A few years back I had an opportunity to take one heck of a road trip. I’ve never really taken the time to write about it until now.
Ever since watching E.T.: The Extra Terrestrial and Star Wars: Return of the Jedi, I’ve always wanted to see the redwood forests in California. In the summer of 2010 I found myself with some vacation time to take, a car, and a friend (named Josh) who was willing to go along for the ride. Josh wanted to see Big Sur (a coastal region in California). While we were at it, I figured we might as well try to catch Speed Week at the Bonneville Salt Flats. (Yes, that’s to the east, but hey, it’s a road trip!)
Our point of departure was Calgary, Alberta. Our original plan was to leave at a decent time in the morning, but after running a few errands, we didn’t get away until late morning. The first leg of our journey took us south of Calgary on highway 22, behind a set of mountains, and through the Crowsnest Pass.
From there, we continued to head west, to get to the nearest Canada/U.S.A. border crossing. If you haven’t driven this route before, it’s an interesting one. Before heading south, the sharp peaked, grey topped, pine covered mountains suddenly seem to give way to a flatter, drier break between mountain ranges. Keep your eyes out, and you may actually spot a badger crossing sign. I’m not sure how many major highways have badger crossing signs, but this is one of them!
Just before Creston, we headed south through the border crossing. We seemed to have timed it just right, as a thunder storm had just passed through a valley ahead of us. We stopped for another quick break, then kept heading down toward Spokane.
In Spokane, we grabbed a quick bite to eat, then started heading southwest, along the I-90. I had never driven this far west before, at least in the U.S., so this is where Josh’s navigation skills started coming in handy. Thankfully he had an iPhone with him with GPS and some form of a map on it. Around this time, it started to get dark out.
To the southwest of Spokane, we headed over a crest only to discover a fairly well lit complex in the distance. We weren’t quite sure what it was until we drove a little closer, and discovered it was a rather large prison! It seemed pretty much in the middle of nowhere, which I guess is a good thing for a prison. And no, we didn’t spot (or pick up any) hitch-hikers!
My brother had asked a small favor before I left: If I stopped at any place interesting, he wanted me to buy him a pin - the kind that old people collect and stick on hats. Given that we were headed the direction, I figured we’d make a small detour to Walla Walla Washington, to see if I could get him a pin. Somehow we ended up missing Walla Walla, and landed in Kennewick. For sleeping arrangements, our original plan was to camp as much as possible. We weren’t near any camp grounds (that we could find), so we kept driving, and found ourselves on the south side of the Columbia River. With no obvious place to stop and sleep, we kept driving. Eventually I knew I was going to have to sleep, so I had Josh find a place on the map. He picked what appeared to be a campground on the north side of the Columbia river (which was technically back in Washington). When we arrived, we discovered it was some sort of park, and not a campground. There was a sign that said no camping, but at this point we both needed to sleep, and it was pretty much our only option - and likely the safest rather than continuing on. We didn’t set up the tent we had brought with us, but instead leaned our seats back as far as we could. Before falling asleep, I had to snap a few photos of the stars. Being pretty far out from any major cities, the sky was amazingly clear.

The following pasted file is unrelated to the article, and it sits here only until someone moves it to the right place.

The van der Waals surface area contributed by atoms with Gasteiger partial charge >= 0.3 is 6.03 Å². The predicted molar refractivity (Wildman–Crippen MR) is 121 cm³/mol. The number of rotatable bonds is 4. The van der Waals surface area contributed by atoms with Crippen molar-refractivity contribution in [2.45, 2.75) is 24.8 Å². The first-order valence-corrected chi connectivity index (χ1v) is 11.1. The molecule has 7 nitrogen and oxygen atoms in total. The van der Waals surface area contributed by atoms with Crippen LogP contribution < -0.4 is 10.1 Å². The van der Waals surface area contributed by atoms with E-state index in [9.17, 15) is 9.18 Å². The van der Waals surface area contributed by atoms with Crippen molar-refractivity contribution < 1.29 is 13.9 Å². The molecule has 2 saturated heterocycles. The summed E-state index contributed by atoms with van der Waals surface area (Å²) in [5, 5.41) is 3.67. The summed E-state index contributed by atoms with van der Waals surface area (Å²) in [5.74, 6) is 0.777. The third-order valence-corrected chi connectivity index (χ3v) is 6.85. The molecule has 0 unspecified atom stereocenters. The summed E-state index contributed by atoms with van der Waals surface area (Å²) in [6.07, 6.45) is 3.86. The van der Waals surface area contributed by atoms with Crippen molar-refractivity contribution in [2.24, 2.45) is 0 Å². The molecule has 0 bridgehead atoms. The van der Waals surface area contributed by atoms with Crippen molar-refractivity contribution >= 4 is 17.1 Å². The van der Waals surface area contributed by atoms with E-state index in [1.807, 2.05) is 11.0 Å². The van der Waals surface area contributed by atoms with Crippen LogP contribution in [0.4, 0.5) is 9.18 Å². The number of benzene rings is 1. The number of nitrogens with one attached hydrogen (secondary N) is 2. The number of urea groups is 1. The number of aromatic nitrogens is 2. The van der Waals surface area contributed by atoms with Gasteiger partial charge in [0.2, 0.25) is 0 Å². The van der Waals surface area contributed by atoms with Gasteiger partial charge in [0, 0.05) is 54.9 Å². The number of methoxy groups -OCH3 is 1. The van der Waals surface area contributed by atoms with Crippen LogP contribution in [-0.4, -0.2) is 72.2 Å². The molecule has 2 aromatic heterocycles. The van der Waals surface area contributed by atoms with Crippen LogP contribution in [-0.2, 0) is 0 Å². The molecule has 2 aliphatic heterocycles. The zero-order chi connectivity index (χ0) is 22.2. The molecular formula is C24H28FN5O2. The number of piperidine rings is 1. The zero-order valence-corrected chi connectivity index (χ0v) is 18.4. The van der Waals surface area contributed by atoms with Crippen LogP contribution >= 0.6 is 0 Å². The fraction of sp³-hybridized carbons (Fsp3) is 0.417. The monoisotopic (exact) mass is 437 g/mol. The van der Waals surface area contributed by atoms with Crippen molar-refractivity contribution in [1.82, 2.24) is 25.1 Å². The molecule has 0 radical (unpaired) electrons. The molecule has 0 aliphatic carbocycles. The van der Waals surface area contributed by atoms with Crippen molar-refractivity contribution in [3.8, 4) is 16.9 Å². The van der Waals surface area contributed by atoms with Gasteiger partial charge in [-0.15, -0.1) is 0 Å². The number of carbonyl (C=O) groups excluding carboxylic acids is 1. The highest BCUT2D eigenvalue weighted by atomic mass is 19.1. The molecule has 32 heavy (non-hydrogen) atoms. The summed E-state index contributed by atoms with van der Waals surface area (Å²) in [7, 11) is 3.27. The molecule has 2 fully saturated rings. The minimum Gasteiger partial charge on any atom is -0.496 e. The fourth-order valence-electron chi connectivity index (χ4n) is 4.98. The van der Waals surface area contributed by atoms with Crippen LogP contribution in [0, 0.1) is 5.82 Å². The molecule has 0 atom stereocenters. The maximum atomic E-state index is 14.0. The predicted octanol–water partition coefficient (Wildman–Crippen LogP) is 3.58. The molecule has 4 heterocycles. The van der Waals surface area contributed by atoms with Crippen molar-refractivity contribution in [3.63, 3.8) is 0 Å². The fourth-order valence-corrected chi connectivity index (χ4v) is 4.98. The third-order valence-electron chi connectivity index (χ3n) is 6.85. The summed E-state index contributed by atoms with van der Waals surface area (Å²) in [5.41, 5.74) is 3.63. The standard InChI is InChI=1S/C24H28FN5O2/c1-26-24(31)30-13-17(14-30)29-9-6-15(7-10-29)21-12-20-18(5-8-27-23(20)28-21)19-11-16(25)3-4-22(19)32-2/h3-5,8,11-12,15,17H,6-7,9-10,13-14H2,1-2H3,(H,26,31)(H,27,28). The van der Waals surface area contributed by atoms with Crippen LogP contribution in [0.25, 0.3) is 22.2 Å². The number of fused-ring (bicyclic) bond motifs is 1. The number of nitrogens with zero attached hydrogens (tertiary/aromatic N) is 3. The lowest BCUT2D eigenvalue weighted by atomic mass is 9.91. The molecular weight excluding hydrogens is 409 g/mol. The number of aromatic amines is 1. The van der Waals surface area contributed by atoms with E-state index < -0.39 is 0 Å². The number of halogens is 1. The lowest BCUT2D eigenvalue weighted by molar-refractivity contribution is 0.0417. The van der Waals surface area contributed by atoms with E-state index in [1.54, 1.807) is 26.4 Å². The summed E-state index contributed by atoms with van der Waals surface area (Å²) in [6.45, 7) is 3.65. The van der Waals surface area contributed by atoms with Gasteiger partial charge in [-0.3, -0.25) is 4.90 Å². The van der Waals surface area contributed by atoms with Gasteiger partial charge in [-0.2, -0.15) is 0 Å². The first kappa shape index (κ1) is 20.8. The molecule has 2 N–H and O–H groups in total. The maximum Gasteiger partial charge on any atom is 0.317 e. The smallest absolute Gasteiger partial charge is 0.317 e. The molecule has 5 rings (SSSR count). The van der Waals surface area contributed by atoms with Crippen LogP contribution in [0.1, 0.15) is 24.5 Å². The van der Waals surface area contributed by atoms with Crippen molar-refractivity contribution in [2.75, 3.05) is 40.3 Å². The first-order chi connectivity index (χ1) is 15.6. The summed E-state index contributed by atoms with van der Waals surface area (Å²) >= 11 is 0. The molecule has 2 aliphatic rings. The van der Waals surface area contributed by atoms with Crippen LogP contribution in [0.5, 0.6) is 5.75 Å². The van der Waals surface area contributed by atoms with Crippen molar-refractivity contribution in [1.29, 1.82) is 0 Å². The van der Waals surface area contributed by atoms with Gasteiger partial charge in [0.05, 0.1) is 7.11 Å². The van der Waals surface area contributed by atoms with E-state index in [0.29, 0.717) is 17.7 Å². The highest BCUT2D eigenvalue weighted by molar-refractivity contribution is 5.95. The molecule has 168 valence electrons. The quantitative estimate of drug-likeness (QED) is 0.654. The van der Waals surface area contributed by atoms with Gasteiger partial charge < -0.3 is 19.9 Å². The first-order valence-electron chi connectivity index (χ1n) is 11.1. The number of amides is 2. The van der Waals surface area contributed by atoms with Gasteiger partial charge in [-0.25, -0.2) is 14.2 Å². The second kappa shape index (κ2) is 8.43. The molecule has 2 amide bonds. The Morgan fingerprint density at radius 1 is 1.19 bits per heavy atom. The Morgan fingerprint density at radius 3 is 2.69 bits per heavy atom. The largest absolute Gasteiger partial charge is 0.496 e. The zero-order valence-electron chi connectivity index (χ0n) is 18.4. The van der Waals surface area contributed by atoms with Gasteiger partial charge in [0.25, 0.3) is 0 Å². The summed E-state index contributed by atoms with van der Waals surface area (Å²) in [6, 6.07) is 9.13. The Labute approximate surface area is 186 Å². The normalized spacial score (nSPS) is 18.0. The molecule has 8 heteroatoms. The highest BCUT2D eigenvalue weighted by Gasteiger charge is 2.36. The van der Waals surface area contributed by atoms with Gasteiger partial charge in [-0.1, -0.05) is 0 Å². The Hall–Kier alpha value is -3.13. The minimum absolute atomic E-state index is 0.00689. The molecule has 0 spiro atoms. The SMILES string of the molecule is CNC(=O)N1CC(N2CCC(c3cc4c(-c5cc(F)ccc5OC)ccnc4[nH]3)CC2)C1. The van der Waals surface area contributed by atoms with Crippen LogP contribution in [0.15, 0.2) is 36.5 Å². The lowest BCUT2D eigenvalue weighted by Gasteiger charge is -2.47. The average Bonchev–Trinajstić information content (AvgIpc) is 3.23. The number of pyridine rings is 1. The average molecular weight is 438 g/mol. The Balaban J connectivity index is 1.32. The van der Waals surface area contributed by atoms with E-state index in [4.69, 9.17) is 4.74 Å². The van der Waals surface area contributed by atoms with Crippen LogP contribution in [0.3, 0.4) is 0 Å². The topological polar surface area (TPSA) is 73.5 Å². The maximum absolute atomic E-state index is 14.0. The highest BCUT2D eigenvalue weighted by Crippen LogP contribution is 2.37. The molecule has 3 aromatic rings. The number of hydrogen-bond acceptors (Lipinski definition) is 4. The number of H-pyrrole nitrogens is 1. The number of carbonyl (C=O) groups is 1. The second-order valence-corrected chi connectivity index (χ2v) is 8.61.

The next morning, we woke up, and tried to figure out exactly where we were. We were on the north side of the river, and we weren’t entirely sure what the next place would be to cross over, so we kept heading west. Since we had a fair bit of time on our hands, Josh thought it would be entertaining to take a detour up to Astoria, and see where they filmed the Goonies. Hey, why not, it’s a road trip! We somehow winded our way up through Portland, and over to Astoria (looking back at it, I suspect we took interstate 30, as we entered Astoria from the east, but that’s just a guess).
We saw a few sites, stopped by the local tourist information center, and they told us of a few nearby sites to check out - including a beach. The weather was absolutely gorgeous, and we had time on our hands, so why not! The stretch between Astoria and Seaside had some amazing scenery. We stopped at a random beach, and chatted with a few locals. Apparently they only have a few days a year that were that nice, and we were there on one of them!
Oddly enough, I didn’t do a lot of research before the road trip, so I didn’t know to stop at Cannon Beach. A few friends of mine would do a similar road trip a few weeks later, and I was jealous of the places they had stopped at!
It was somewhere around this point that we got word from Josh’s friend - that he was going to be following a similar route south with his family. He wanted to meet up with us and spend a few days travelling with us instead, but we had to meet him in Grants Pass - a decent distance to the south. Thanks to the modern miracle of technology, he was able to leave a mostly intelligible voicemail on my Google Voice account, telling us where he was going to be. This didn’t give us a ton of time to get down there to pick him up, so we cut back inland, dropped south. From what I recall, by the time we picked him up, it was early evening. Oh, and one thing I forgot - his name was Joshua. Josh and Joshua. Got it. To make it less confusing, Joshua got the nickname of “Carlos”.